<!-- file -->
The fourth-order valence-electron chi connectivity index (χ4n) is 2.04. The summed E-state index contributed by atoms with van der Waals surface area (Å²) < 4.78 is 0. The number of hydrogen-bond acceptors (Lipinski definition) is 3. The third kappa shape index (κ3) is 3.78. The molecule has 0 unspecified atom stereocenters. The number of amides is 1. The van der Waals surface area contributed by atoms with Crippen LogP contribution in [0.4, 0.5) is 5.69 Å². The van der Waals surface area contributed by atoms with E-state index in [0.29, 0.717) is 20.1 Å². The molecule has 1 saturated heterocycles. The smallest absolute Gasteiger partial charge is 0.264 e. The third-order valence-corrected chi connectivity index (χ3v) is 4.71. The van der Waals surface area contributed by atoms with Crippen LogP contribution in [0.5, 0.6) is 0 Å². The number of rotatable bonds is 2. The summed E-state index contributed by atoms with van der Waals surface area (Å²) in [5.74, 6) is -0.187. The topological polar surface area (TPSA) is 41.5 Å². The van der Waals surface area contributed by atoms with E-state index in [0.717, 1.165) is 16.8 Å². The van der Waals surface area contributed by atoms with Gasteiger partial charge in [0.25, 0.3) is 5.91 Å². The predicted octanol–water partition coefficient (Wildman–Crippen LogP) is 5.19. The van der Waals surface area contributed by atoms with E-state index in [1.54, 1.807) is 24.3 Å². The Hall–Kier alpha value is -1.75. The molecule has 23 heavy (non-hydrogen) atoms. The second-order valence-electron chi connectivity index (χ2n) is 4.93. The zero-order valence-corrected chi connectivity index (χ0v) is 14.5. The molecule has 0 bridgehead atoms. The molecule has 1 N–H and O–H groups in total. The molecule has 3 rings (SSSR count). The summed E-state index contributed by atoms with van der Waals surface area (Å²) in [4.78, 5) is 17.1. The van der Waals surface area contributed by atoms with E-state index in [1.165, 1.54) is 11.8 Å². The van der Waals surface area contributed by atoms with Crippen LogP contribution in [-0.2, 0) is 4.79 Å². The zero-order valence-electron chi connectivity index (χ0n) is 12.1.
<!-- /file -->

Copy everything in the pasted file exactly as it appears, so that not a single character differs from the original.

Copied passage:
The fourth-order valence-electron chi connectivity index (χ4n) is 2.04. The summed E-state index contributed by atoms with van der Waals surface area (Å²) < 4.78 is 0. The number of hydrogen-bond acceptors (Lipinski definition) is 3. The third kappa shape index (κ3) is 3.78. The molecule has 0 unspecified atom stereocenters. The number of amides is 1. The van der Waals surface area contributed by atoms with Crippen LogP contribution in [0.4, 0.5) is 5.69 Å². The van der Waals surface area contributed by atoms with E-state index in [0.29, 0.717) is 20.1 Å². The molecule has 1 saturated heterocycles. The smallest absolute Gasteiger partial charge is 0.264 e. The third-order valence-corrected chi connectivity index (χ3v) is 4.71. The van der Waals surface area contributed by atoms with Crippen LogP contribution in [0.5, 0.6) is 0 Å². The number of rotatable bonds is 2. The summed E-state index contributed by atoms with van der Waals surface area (Å²) in [5.74, 6) is -0.187. The topological polar surface area (TPSA) is 41.5 Å². The van der Waals surface area contributed by atoms with E-state index in [0.717, 1.165) is 16.8 Å². The van der Waals surface area contributed by atoms with Gasteiger partial charge in [0.25, 0.3) is 5.91 Å². The predicted octanol–water partition coefficient (Wildman–Crippen LogP) is 5.19. The van der Waals surface area contributed by atoms with E-state index in [1.54, 1.807) is 24.3 Å². The Hall–Kier alpha value is -1.75. The molecule has 23 heavy (non-hydrogen) atoms. The second-order valence-electron chi connectivity index (χ2n) is 4.93. The zero-order valence-corrected chi connectivity index (χ0v) is 14.5. The molecule has 0 bridgehead atoms. The molecule has 1 N–H and O–H groups in total. The molecule has 3 rings (SSSR count). The summed E-state index contributed by atoms with van der Waals surface area (Å²) in [4.78, 5) is 17.1. The van der Waals surface area contributed by atoms with E-state index in [1.165, 1.54) is 11.8 Å². The van der Waals surface area contributed by atoms with Crippen LogP contribution in [-0.2, 0) is 4.79 Å². The zero-order valence-electron chi connectivity index (χ0n) is 12.1.